As I walked into Costco, there it was–the Christmas aisle. Like a great-aunt showing up on my doorstep, Christmas in September brings a mixture of irritation, anxiety and familiarity.
It’s happening everywhere. Christmas stuff is quietly slipping in through the back door. I’m still mourning the loss of summer and trying to find my fall decorations–it’s just not right to start throwing Christmas at me. I’m not ready for it.
Then again, it seems I’m never ready for Christmas. You’ve probably caught a glimpse of me across the aisle and laughed. Yeah, I’m that lady. Shopping the last days, even minutes before Christmas with a closet full of unwrapped presents back at home. Sure, I’ll tell you it’s because that’s when all the great sales are–truth is, I always wait until it “feels” like Christmas.
This is problematic. I want to create the “magic” of Christmas for my family. I love the aroma of cloves and cinnamon mingled with fresh pine. Who can resist the warm glow of candles burning, a fire in the fireplace or a good excuse to dress up and go to a party? The problem is, it seldom goes quite like I imagine it.
Christmas always takes me by surprise. Each year brings new
excuses reasons. The common denominator is failure to plan. Instead, I let it sweep me away.
I’d really like this year to be different.
If I’ve just described you too, you are welcome to join me over the next thirteen weeks, as I attempt to create a holiday season that inspires family closeness rather than debt, feasts that bring communion and health rather calories, and beauty that inspires rather than commercializes.
Here is what we will accomplish together.
1. Track Days on a Physical Calendar.
In my last 13 Week series, 13 Weeks to Family Financial Freedom, I learned that you must have a clear “yes or no” type goal to create the desired new habit using a Seinfeld calendar. While I don’t intend to bring Christmas in full force starting in September– I do need to be aware it’s coming like a freight train.
No more being caught by surprise– after all, I hear it comes on the same day every year. I will mark off my Christmas countdown calendar daily to make sure it does.
2. Send Out Christmas Cards.
This should be easy. I think I still have about three years worth, half addressed and some are even stamped.
3. Create and Stay Within a Small Budget.
We’ve never been prone to putting Christmas on a credit card; however, we’ve usually had the cash to pay for it. This year it will take real planning and tight budgeting.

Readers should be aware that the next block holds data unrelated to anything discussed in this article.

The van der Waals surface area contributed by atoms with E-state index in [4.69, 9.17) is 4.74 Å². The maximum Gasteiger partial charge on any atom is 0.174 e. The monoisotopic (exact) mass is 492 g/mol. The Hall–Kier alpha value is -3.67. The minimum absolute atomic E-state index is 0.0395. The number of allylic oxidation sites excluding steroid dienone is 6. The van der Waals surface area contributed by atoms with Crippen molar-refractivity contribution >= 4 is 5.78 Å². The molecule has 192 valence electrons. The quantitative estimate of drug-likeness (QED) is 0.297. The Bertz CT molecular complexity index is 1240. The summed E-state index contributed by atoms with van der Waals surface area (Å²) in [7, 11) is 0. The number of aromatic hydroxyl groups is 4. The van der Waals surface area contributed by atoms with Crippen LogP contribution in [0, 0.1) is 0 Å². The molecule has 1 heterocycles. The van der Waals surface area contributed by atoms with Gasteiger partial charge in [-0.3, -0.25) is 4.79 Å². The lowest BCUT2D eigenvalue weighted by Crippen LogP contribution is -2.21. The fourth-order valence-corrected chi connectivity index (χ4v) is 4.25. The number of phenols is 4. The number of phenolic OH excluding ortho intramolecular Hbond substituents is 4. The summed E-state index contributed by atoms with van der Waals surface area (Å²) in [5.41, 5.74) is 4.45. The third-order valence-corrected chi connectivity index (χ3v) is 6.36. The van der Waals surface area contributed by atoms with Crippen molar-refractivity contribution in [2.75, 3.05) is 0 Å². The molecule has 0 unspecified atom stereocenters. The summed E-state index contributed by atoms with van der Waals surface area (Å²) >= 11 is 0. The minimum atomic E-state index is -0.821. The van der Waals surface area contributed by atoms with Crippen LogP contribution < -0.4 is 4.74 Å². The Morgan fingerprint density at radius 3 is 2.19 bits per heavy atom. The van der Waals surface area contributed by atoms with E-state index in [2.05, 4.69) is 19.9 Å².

4. Find New Ways to Create a Meaningful Christmas.
In “How a Church Turned a Christmas Blessing Into a Curse: Why Good Intentions Are Never Enough” I wrote of our struggle through Christmas’ past. This year, I want to find ways to be the blessing I once prayed for.
5. Create New Traditions.
As I’ve spent the last few weeks reading Shmuley Boteach’s Kosher Jesus, I’ve developed a desire to break from hollow traditions and religious assumptions. This Christmas season, I will trace the roots to some of our excepted traditions and attempt to redeem them or discard them in light of what is uncovered. My hope is that new traditions that deepen our faith will result.
6. Prepare Our Home and Hearts For The Peace of Christmas.
Creating an atmosphere of peace and joy is an intentional act. It can’t be bought. It must be created. This year, as financial and health constraints continue, creating a home that is a refuge for my adult children and grandchildren will take an extra dose of resolve and creativity.
7. Take the Distance Out of Being a Long Distance Grandmother.
This is probably the hardest. I’m a complete failure at being a long distance grandmother. I forget birthdays, (Yes I know there’s an app for that.) I seldom send cards. It’s not that I don’t want to, I believe that my failure is also due to lack of conscious awareness. If I’m right, my countdown calendar should help.
It must. When you have 22 grandchildren, that’s a lot of little eyes looking up.
When does it feel like Christmas to you?